Since theologians talk of faith, Pope St. Pius takes §§21-28 to delve deeper into topics related to faith.
Dogma has been discussed earlier in the encyclical. First the Modernist believer has religious impulses. These impulses prompt secondary reflections that eventually evolve into dogma. Theological speculation, while not itself Modernist dogma, can help “harmonize religion to science” and “defend religion from without” (§21).
Modernists view sacraments as the result of “inner impulses”. (You will see time and time again in Modernism that everything starts from within, from personal impulses.) Two particular impulses lead to sacraments: a need to make religion outwardly sensible, and a need to express religion. But sacraments are not efficacious; according to the Modernist, they do not transmit grace. Sacraments are to religion what catchphrases are to ideas. In Pius X’s time, Modernists did not go so far as to say that “the sacraments are instituted solely to foster the faith”, but only because it contradicts the Council of Trent. It is, however, a better expression of their belief.
As mentioned earlier, Sacred Books in the Modernist system are a summary of striking experiences of the type found in every religion. But the content of these books cannot contain what Catholics know as Divine Revelation. God speaks in these books only through the immanence and divine permanence of the believer who wrote them. Any inspiration is reduced to more of a poetical muse than the guidance of the Holy Ghost. (§22)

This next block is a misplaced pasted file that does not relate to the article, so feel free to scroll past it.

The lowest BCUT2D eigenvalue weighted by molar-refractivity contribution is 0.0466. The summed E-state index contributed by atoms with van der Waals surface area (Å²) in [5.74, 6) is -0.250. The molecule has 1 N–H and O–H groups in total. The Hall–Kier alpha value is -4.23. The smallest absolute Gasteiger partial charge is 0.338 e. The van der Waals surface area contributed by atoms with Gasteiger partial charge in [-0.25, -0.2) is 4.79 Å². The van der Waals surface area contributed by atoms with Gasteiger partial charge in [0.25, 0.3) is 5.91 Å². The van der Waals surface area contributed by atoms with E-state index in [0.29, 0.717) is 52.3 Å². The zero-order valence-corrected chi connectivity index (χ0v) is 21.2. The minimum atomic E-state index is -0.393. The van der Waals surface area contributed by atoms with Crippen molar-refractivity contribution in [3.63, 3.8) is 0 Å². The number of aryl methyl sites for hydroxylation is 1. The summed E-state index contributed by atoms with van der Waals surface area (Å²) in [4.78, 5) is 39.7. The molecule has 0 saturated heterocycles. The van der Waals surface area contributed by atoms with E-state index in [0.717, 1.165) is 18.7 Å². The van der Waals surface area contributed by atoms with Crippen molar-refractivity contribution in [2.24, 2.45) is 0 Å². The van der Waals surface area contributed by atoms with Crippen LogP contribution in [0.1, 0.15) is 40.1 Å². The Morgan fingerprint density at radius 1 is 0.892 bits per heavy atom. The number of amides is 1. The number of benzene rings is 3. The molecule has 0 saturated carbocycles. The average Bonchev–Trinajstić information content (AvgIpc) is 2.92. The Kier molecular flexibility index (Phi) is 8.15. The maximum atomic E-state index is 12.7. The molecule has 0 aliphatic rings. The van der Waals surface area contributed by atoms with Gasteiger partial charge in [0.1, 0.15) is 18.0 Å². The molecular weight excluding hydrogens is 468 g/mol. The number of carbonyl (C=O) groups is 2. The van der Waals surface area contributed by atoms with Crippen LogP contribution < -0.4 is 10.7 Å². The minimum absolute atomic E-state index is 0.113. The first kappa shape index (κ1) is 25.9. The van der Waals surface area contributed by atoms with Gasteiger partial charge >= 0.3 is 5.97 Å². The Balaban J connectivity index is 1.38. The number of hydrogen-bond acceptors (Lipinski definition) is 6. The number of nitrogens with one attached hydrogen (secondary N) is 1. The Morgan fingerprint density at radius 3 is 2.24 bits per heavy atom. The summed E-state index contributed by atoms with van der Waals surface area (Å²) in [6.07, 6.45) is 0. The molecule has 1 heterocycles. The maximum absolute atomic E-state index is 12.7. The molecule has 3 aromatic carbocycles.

The Nature of the Church
To the Modernist, the Church springs from two needs:
- A personal need of the believer to share his faith with others (bonus points if the believer has had a striking immanent experience)
- The need of collective Christians to form a society to promote the common good.
Combining these two needs, Modernism defines the Church as “the product of the collective conscience” (§23) of the individuals whose belief depends on the first believer, Christ (according to the principle of divine permanence).
From this starting point, Modernists go on to twist the nature of the authority of the Church as follows. The Christian collective comes together in doctrine and worship. Every society needs an authority to guide what binds them to the proper common end. The Catholic Church thus has disciplinary, dogmatic, and liturgical authority. But this authority does not come from God. Because the Church’s starting point is in the collective consciences of believers, its authority also comes from its believers. And this misconception of authority not only comes from the religious sense of believers, but is subject to that same religious sense. So modernism must suffer a tension between the authority of the Church and whatever religious sense a believer claims.
The Church’s Disciplinary Authority
Modernism extolls the separation of Church and State. Since the Church is geared toward spiritual ends, and the State is geared towards temporal ends, the Church must not influence the State. Each citizen must ignore his Catholicism when working for the common good politically; to bring Catholicism into it would be an abuse of the Church’s authority.